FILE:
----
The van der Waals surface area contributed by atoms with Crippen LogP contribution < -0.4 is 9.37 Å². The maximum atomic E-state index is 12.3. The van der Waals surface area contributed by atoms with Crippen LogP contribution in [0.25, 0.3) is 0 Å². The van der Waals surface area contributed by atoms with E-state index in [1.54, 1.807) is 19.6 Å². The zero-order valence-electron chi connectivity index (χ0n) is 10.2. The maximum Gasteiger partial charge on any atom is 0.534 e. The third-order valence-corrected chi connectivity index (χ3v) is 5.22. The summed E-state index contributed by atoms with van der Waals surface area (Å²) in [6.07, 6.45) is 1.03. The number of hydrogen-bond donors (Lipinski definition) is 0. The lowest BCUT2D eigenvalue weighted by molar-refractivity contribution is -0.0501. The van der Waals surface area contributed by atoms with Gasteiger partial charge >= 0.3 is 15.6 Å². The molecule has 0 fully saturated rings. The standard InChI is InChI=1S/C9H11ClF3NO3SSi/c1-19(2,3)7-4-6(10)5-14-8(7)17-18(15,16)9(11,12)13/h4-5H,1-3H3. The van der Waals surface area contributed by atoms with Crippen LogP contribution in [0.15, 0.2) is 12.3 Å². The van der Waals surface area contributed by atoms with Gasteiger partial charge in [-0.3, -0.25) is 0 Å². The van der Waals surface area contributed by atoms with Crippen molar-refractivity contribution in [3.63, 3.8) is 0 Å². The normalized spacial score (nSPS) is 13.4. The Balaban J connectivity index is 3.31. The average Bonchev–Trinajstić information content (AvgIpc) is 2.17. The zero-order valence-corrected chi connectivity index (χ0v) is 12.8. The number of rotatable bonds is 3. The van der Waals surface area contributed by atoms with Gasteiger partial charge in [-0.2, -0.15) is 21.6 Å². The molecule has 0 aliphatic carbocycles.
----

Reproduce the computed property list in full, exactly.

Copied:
The van der Waals surface area contributed by atoms with Crippen LogP contribution < -0.4 is 9.37 Å². The maximum atomic E-state index is 12.3. The van der Waals surface area contributed by atoms with Crippen LogP contribution in [0.25, 0.3) is 0 Å². The van der Waals surface area contributed by atoms with E-state index in [1.54, 1.807) is 19.6 Å². The zero-order valence-electron chi connectivity index (χ0n) is 10.2. The maximum Gasteiger partial charge on any atom is 0.534 e. The third-order valence-corrected chi connectivity index (χ3v) is 5.22. The summed E-state index contributed by atoms with van der Waals surface area (Å²) in [6.07, 6.45) is 1.03. The number of hydrogen-bond donors (Lipinski definition) is 0. The lowest BCUT2D eigenvalue weighted by molar-refractivity contribution is -0.0501. The van der Waals surface area contributed by atoms with Gasteiger partial charge >= 0.3 is 15.6 Å². The molecule has 0 fully saturated rings. The standard InChI is InChI=1S/C9H11ClF3NO3SSi/c1-19(2,3)7-4-6(10)5-14-8(7)17-18(15,16)9(11,12)13/h4-5H,1-3H3. The van der Waals surface area contributed by atoms with Crippen LogP contribution in [0.15, 0.2) is 12.3 Å². The van der Waals surface area contributed by atoms with Gasteiger partial charge in [-0.3, -0.25) is 0 Å². The van der Waals surface area contributed by atoms with Crippen molar-refractivity contribution in [3.63, 3.8) is 0 Å². The normalized spacial score (nSPS) is 13.4. The Balaban J connectivity index is 3.31. The average Bonchev–Trinajstić information content (AvgIpc) is 2.17. The zero-order valence-corrected chi connectivity index (χ0v) is 12.8. The number of rotatable bonds is 3. The van der Waals surface area contributed by atoms with Gasteiger partial charge in [-0.2, -0.15) is 21.6 Å². The molecule has 0 aliphatic carbocycles.